First published on http://www.bringmethenews.com/2014/04/19/stacks-of-wax-on-display-on-record-store-day/
In this digital age, when more people than ever listen to music on a digital device like an iPod or other mp3 player, fans of good old vinyl records are still out there. And Saturday was a day set aside just for them —International Record Store Day.
Thousands of record stores around the world marked the day with special vinyl and CD releases, live music performances and other promotions to serve existing customers and attract new ones.
International Record Store Day started in 2007 to “celebrate the unique culture of a record store and the special role these independently owned stores play in their communities,” according to the organization’s website. This year, every continent in the world except Antarctica had at least one store taking part in the celebration.
The Electric Fetus store in Minneapolis was one of the more than two dozen record shops in Minnesota that took part, WCCO reports.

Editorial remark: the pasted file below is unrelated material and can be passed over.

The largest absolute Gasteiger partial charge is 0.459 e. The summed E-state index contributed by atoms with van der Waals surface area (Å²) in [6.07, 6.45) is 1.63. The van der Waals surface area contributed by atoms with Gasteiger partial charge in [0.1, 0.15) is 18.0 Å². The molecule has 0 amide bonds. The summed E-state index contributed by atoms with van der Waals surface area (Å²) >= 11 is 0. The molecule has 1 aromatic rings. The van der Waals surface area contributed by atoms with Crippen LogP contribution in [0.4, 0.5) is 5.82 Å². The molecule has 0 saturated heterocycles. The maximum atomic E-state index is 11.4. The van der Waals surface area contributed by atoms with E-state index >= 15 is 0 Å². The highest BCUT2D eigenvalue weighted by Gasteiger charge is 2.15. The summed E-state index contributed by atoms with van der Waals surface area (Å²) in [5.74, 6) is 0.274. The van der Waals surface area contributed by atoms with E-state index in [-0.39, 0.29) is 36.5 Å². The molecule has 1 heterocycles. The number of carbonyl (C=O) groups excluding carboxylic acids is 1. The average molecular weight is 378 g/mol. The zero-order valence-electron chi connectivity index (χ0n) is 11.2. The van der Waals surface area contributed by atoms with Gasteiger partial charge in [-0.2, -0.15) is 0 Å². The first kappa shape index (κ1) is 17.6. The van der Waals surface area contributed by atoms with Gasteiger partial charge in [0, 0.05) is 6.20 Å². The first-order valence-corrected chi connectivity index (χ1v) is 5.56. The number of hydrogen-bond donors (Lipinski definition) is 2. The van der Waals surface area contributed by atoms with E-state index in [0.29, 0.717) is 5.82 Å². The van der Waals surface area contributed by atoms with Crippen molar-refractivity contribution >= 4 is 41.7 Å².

Store manager Bob Fuchs said the day was originally created to celebrate and preserve the LP, but “it’s kind of turned into this whole music community celebration, pretty much a festival for the music community,” Fuchs told WCCO.
Record shops in the Duluth-Superior area also had special events, the Northland News Center reports.
“We had 20 people lined up outside waiting to get in when we opened, braving the elements; it’s a big day,” said Tom Unterberger, co-owner of Vinyl Cave in Superior. This is the store’s most profitable day of the year, he told the Northland News Center.
“It’s like a single day of Christmas.”
Against what seems like very long odds, vinyl records are making a comeback — even among younger music fans, the New York Times reported recently. Every major label and many smaller ones are releasing vinyl, and most major new releases have a vinyl version as well as a CD and a digital version.
For example, the Times reported, when electronica duo Daft Punk released “Random Access Memories” last May, 6 percent of its first-week sales — 19,000 out of 339,000 — were on vinyl, according to Nielsen SoundScan, which measures music sales.